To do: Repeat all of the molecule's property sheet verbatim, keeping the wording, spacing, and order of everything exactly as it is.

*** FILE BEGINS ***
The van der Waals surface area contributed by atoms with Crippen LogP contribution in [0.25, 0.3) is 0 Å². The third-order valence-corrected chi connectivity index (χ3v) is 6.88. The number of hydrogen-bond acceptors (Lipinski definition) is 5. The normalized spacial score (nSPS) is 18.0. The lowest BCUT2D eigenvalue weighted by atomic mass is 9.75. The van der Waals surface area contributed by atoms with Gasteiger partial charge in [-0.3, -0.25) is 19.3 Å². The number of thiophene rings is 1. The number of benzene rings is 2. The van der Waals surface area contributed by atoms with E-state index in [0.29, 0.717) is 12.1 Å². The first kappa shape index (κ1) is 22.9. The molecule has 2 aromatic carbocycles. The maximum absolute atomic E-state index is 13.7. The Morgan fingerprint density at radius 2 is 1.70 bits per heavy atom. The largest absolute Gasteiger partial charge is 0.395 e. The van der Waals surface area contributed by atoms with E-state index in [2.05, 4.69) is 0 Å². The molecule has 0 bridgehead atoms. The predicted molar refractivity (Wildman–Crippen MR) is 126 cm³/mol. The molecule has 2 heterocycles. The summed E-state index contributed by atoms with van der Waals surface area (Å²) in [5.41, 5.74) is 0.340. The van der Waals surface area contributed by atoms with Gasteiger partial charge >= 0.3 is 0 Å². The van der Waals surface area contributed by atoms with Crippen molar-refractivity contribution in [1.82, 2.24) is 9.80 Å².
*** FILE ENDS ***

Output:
The van der Waals surface area contributed by atoms with Crippen LogP contribution in [0.25, 0.3) is 0 Å². The third-order valence-corrected chi connectivity index (χ3v) is 6.88. The number of hydrogen-bond acceptors (Lipinski definition) is 5. The normalized spacial score (nSPS) is 18.0. The lowest BCUT2D eigenvalue weighted by atomic mass is 9.75. The van der Waals surface area contributed by atoms with Gasteiger partial charge in [-0.3, -0.25) is 19.3 Å². The number of thiophene rings is 1. The number of benzene rings is 2. The van der Waals surface area contributed by atoms with E-state index in [0.29, 0.717) is 12.1 Å². The first kappa shape index (κ1) is 22.9. The molecule has 2 aromatic carbocycles. The maximum absolute atomic E-state index is 13.7. The Morgan fingerprint density at radius 2 is 1.70 bits per heavy atom. The largest absolute Gasteiger partial charge is 0.395 e. The van der Waals surface area contributed by atoms with E-state index in [2.05, 4.69) is 0 Å². The molecule has 0 bridgehead atoms. The predicted molar refractivity (Wildman–Crippen MR) is 126 cm³/mol. The molecule has 2 heterocycles. The summed E-state index contributed by atoms with van der Waals surface area (Å²) in [5.41, 5.74) is 0.340. The van der Waals surface area contributed by atoms with Gasteiger partial charge >= 0.3 is 0 Å². The van der Waals surface area contributed by atoms with Crippen molar-refractivity contribution in [1.82, 2.24) is 9.80 Å².